For military mom Michelle Campbell, health clinics embedded in local schools are a time-saver.
The clinics, which serve military families in seven Pierce County schools, offer convenient basic health care for military dependents in a kid-friendly setting.
Instead of taking time away from work or other duties to pick up kids at school, drive them to a doctor’s office and drive them back to school, parents of military dependents at the seven schools can take advantage of the weekly or biweekly clinics, operated by physicians and nurses from Madigan Army Medical Center.
“It’s easy to schedule appointments,” said Campbell, who single-handedly manages family life at Joint Base Lewis McChord for her three sons while her husband Jack is away training at Fort Irwin in California.
Two of her sons, 10th-grader Elijah and ninth-grader Isaiah, are students at Lakes High School in Lakewood. Her youngest, David, is a seventh-grader at Woodbrook Middle School, also in Lakewood. All three schools offer the Madigan clinics one day a week.
Medical staff often see the children alone and check in with parents by phone.
“Usually when we make an appointment, before they send the boys back to the classroom, I talk to the doctor about whatever was discussed,” Campbell said.
They are very proactive.
Military mom Michelle Campbell, on clinic physicians
If one of her sons needs a prescription, she can tell the doctor which pharmacy she uses. And if one of the boys needs a follow-up appointment with a Madigan specialist, the school clinic can do the scheduling.
Doctors keep a close eye on her family’s medical records, letting her know when it’s time for her kids to have physicals or flu shots.
“They are very proactive,” Campbell said.
The concept of school-based medical clinics has been around since the 1960s, said Madigan’s Dr. Keith Lemmon. Locally, the first Madigan clinics opened in 2012 at Steilacoom High School and Pioneer Middle School, both in the Steilacoom School District. The clinic at Lakes, in the Clover Park School District, opened in 2013 and the clinic at Woodbrook, in the same district, opened in 2014.
New funding this year brought three more schools into the fold: Mann Middle School and Harrison Preparatory School, both part of the Clover Park district, and Rogers High School in Puyallup.
Together, the clinics serve a military dependent population of between 1,800 and 2,000 students, Lemmon said.
Madigan already had two satellite clinics for military families, one in Puyallup and another in Olympia. But Lemmon said the school clinics are an effort to reach out to where kids spend much of their time.
The time-saving aspect is one of the biggest selling points.
The classroom becomes the waiting room.
Dr. Keith Lemmon, lieutenant colonel at Madigan Army Medical Center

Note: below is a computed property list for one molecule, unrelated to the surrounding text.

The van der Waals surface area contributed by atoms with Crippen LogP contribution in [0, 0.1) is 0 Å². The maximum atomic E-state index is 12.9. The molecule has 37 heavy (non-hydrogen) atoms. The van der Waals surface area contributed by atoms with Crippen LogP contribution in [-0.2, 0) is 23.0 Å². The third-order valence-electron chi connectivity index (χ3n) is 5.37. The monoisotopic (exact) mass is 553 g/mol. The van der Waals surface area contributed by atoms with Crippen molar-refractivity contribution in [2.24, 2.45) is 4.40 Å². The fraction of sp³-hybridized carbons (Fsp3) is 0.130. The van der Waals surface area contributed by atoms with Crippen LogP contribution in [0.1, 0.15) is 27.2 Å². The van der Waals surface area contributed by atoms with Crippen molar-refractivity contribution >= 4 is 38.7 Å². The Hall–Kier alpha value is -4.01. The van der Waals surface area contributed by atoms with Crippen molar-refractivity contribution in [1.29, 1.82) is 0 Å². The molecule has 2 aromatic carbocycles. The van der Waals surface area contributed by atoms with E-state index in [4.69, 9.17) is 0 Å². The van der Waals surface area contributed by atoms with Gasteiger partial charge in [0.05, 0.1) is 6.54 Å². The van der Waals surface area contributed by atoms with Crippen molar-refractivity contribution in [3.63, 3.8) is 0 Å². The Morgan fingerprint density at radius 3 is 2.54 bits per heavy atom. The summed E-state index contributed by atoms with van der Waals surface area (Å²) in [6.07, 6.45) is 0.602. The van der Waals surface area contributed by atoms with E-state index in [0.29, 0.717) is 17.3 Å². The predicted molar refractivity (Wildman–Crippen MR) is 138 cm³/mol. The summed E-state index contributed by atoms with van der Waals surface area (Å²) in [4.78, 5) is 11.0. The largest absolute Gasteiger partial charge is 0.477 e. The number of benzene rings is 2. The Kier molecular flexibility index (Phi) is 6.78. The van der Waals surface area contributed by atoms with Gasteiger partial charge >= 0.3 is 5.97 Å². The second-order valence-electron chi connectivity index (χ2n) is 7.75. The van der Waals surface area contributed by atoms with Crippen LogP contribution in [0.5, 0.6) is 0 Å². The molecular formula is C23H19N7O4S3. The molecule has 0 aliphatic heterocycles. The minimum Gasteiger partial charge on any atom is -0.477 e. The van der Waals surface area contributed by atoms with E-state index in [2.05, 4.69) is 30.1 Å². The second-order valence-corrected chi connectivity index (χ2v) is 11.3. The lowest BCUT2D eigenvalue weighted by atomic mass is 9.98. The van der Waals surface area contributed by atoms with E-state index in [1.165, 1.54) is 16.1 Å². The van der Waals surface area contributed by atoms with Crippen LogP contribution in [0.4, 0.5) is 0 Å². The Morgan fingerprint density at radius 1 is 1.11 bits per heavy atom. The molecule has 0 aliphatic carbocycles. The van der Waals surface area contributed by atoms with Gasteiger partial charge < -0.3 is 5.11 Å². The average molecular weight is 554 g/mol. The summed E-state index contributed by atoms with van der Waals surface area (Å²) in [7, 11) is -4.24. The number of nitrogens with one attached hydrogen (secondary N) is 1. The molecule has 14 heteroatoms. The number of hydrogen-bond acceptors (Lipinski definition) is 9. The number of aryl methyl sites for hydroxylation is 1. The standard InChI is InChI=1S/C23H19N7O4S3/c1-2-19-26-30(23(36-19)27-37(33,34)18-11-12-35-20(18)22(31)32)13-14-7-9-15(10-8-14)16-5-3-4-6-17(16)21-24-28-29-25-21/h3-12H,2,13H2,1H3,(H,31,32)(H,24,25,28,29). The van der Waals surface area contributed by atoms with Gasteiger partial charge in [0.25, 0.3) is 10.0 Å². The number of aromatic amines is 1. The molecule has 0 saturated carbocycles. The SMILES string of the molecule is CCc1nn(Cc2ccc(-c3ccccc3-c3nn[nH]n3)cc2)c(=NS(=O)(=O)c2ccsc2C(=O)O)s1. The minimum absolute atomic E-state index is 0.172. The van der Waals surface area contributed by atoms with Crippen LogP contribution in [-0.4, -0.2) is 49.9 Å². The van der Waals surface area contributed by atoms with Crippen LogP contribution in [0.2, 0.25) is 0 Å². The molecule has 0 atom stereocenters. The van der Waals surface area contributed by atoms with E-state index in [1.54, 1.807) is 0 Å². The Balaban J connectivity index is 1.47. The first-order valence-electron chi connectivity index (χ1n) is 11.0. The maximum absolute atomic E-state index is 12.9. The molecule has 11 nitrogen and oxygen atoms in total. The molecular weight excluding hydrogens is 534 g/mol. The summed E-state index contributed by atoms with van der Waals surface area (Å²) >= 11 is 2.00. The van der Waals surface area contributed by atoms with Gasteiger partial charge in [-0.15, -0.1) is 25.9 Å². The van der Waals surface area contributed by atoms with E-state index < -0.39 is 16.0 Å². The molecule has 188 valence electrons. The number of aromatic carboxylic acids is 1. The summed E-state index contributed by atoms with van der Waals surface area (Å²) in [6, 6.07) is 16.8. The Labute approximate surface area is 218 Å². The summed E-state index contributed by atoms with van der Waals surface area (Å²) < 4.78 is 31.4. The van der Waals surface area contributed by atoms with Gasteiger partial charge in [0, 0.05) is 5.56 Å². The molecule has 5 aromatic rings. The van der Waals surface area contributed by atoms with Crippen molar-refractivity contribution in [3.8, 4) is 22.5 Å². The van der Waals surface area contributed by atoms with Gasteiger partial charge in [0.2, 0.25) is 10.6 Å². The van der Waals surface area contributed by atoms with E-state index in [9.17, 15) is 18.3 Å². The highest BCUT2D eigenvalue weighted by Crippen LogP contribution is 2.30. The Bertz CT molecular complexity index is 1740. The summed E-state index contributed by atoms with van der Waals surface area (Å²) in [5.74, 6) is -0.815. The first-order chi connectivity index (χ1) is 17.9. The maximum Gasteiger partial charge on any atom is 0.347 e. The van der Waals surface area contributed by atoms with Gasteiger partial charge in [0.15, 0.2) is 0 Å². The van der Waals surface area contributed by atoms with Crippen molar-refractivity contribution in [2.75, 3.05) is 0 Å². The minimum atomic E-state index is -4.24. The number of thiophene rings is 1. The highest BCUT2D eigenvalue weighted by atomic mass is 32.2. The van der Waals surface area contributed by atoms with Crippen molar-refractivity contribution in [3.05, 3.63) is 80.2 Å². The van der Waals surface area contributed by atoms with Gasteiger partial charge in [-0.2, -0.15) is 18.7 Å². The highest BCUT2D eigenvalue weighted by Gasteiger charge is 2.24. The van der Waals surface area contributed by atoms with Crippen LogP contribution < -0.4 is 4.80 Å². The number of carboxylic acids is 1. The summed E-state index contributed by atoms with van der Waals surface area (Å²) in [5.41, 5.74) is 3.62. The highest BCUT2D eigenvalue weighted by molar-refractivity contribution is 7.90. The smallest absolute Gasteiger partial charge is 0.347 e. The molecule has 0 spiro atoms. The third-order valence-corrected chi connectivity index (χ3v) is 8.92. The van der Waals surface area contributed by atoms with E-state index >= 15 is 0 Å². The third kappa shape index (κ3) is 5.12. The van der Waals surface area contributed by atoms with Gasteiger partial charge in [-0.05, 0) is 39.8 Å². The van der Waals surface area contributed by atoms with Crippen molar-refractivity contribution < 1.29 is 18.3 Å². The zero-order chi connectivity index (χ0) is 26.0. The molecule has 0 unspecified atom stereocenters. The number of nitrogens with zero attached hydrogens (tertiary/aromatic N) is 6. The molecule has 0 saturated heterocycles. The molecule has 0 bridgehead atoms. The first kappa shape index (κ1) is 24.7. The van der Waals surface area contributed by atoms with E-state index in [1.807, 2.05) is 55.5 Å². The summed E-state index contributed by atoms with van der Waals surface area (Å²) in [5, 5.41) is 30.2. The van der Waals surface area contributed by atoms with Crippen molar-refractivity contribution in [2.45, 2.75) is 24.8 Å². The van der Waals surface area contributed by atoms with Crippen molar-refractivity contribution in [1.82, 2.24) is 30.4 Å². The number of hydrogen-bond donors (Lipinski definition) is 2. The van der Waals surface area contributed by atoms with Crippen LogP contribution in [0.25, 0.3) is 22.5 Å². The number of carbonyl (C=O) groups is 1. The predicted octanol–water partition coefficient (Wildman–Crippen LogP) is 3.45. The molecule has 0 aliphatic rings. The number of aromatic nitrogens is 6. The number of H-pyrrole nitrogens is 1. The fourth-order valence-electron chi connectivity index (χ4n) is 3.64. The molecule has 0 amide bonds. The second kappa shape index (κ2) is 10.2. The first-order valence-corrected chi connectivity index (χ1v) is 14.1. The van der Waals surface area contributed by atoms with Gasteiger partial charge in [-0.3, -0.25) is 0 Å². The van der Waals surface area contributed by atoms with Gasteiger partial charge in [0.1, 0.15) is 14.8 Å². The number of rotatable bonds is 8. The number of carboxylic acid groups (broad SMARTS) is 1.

While it might take three to four hours for parents to transport kids to and from Madigan or one of the satellite clinics, check in, receive services and check out, it takes only 15 to 25 minutes for students to see a doctor at school and then head back to class.
“The classroom becomes the waiting room,” said Lemmon, who picked up the phrase from one of the principals at a clinic school.
Kids also value the efficiency.
Isaiah Campbell, who is enrolled in several Advanced Placement classes, said taking too much time out of school for medical reasons can require makeup work.
“It’s convenient to have it right here at school, where you already are most of the week,” said his brother Elijah, who is also enrolled in advanced classes.
The school clinics offer a variety of primary care services: school and sports physical exams, nutrition and weight counseling, immunizations, diagnosis and treatment of minor illnesses and injuries, and monitoring conditions like asthma or acne.
They can provide access to birth control if requested. Minors in Washington state may obtain or refuse birth control services at any age without the consent of a parent or guardian.
“It’s infrequently that we are asked to provide those services,” Lemmon said. “But kids have the option to confidential services based on state law, the same as if they came to Madigan.”
While parents are always invited to participate in their students’ appointments, it’s not required. One of the goals of the school clinics is to create what Lemmon calls “a sense of health care autonomy.”
That means that adolescents can begin learning how to be responsible for their own health care needs by seeing a health care provider on their own, in a familiar school setting.
“One of the most important things we do are routine psycho-social screenings,” Lemmon said. “Once a year, we ask students how they are doing behaviorally, emotionally and in school.”
Those factors can be important in the lives of all teens, but they can be magnified for military kids, whose parents are often away from home for training or deployment.
Six of the seven Madigan clinic schools also have counselors who are part of the military family life program sponsored by the Department of Defense. Clinic doctors can refer kids to those counselors, if needed.
For now, the Madigan clinics are limited to seven local schools, chosen for their concentration of military dependents. It’s not known whether more will open in the future.
Meanwhile, Lemmon muses about the possibility of a civilian medical system providing the same kind of school-based health care for nonmilitary kids.
“That would be dream, to find a community partner,” he said.
School clinic statistics
These numbers are from the 2013-14 school year
Number of patient encounters: 767
Number of eligible students: 563
Estimated hours saved by parents: 1,900
Reduction in “no-show” appointments: 10 percent
Source: Madigan Army Medical Center